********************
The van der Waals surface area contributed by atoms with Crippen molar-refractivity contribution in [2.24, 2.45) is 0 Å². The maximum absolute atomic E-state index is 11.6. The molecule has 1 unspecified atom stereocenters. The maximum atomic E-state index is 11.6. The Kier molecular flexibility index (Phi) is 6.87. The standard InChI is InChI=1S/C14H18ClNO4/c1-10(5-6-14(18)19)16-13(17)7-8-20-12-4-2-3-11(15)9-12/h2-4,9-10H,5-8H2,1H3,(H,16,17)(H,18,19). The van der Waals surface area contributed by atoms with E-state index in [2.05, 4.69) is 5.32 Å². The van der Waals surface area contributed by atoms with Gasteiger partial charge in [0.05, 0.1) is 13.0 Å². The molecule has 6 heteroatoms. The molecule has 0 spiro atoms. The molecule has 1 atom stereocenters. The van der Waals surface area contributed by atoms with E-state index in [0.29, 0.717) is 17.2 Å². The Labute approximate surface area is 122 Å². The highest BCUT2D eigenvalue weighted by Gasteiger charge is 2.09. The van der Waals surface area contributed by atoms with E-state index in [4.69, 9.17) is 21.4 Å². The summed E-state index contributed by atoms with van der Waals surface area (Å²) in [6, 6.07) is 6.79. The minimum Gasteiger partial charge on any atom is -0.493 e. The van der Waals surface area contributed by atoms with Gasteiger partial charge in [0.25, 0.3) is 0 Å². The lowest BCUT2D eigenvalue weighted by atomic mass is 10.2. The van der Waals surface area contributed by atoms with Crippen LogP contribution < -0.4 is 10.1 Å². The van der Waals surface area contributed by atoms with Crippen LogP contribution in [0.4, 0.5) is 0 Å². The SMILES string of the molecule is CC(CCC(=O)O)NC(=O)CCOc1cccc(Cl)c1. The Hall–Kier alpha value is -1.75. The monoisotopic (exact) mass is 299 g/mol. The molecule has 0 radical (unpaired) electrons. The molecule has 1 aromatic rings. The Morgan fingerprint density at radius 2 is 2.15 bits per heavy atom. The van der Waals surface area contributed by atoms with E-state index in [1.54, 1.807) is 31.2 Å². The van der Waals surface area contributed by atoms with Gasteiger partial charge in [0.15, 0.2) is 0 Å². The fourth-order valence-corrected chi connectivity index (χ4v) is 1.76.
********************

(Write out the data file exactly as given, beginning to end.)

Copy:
The van der Waals surface area contributed by atoms with Crippen molar-refractivity contribution in [2.24, 2.45) is 0 Å². The maximum absolute atomic E-state index is 11.6. The molecule has 1 unspecified atom stereocenters. The maximum atomic E-state index is 11.6. The Kier molecular flexibility index (Phi) is 6.87. The standard InChI is InChI=1S/C14H18ClNO4/c1-10(5-6-14(18)19)16-13(17)7-8-20-12-4-2-3-11(15)9-12/h2-4,9-10H,5-8H2,1H3,(H,16,17)(H,18,19). The van der Waals surface area contributed by atoms with E-state index in [2.05, 4.69) is 5.32 Å². The van der Waals surface area contributed by atoms with Gasteiger partial charge in [0.05, 0.1) is 13.0 Å². The molecule has 6 heteroatoms. The molecule has 0 spiro atoms. The molecule has 1 atom stereocenters. The van der Waals surface area contributed by atoms with E-state index in [0.29, 0.717) is 17.2 Å². The Labute approximate surface area is 122 Å². The highest BCUT2D eigenvalue weighted by Gasteiger charge is 2.09. The van der Waals surface area contributed by atoms with E-state index in [4.69, 9.17) is 21.4 Å². The summed E-state index contributed by atoms with van der Waals surface area (Å²) in [6, 6.07) is 6.79. The minimum Gasteiger partial charge on any atom is -0.493 e. The van der Waals surface area contributed by atoms with Gasteiger partial charge in [0.25, 0.3) is 0 Å². The lowest BCUT2D eigenvalue weighted by atomic mass is 10.2. The van der Waals surface area contributed by atoms with Crippen LogP contribution < -0.4 is 10.1 Å². The van der Waals surface area contributed by atoms with Crippen LogP contribution in [0.4, 0.5) is 0 Å². The SMILES string of the molecule is CC(CCC(=O)O)NC(=O)CCOc1cccc(Cl)c1. The Hall–Kier alpha value is -1.75. The monoisotopic (exact) mass is 299 g/mol. The molecule has 0 radical (unpaired) electrons. The molecule has 1 aromatic rings. The Morgan fingerprint density at radius 2 is 2.15 bits per heavy atom. The van der Waals surface area contributed by atoms with E-state index in [1.54, 1.807) is 31.2 Å². The van der Waals surface area contributed by atoms with Gasteiger partial charge in [0.15, 0.2) is 0 Å². The fourth-order valence-corrected chi connectivity index (χ4v) is 1.76.